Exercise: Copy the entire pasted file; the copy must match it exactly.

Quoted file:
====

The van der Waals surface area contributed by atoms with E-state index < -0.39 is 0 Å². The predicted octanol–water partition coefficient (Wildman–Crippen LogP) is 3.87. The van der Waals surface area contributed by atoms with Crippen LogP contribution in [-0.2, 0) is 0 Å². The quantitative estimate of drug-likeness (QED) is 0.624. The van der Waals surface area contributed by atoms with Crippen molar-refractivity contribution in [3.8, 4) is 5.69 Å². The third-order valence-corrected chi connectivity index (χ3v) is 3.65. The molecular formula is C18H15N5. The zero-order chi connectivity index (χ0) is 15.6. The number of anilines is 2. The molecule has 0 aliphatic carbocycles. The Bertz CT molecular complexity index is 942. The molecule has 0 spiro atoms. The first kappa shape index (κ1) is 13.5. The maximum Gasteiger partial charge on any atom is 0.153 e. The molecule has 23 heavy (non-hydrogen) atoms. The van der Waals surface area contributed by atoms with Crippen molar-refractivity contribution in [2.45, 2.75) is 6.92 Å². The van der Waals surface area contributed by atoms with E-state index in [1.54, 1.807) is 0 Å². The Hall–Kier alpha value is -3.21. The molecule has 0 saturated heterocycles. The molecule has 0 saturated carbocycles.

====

The van der Waals surface area contributed by atoms with E-state index < -0.39 is 0 Å². The predicted octanol–water partition coefficient (Wildman–Crippen LogP) is 3.87. The van der Waals surface area contributed by atoms with Crippen LogP contribution in [-0.2, 0) is 0 Å². The quantitative estimate of drug-likeness (QED) is 0.624. The van der Waals surface area contributed by atoms with Crippen molar-refractivity contribution in [3.8, 4) is 5.69 Å². The third-order valence-corrected chi connectivity index (χ3v) is 3.65. The molecular formula is C18H15N5. The zero-order chi connectivity index (χ0) is 15.6. The number of anilines is 2. The molecule has 0 aliphatic carbocycles. The Bertz CT molecular complexity index is 942. The molecule has 0 spiro atoms. The first kappa shape index (κ1) is 13.5. The maximum Gasteiger partial charge on any atom is 0.153 e. The molecule has 23 heavy (non-hydrogen) atoms. The van der Waals surface area contributed by atoms with Crippen molar-refractivity contribution in [2.45, 2.75) is 6.92 Å². The van der Waals surface area contributed by atoms with E-state index in [1.54, 1.807) is 0 Å². The Hall–Kier alpha value is -3.21. The molecule has 0 saturated heterocycles. The molecule has 0 saturated carbocycles.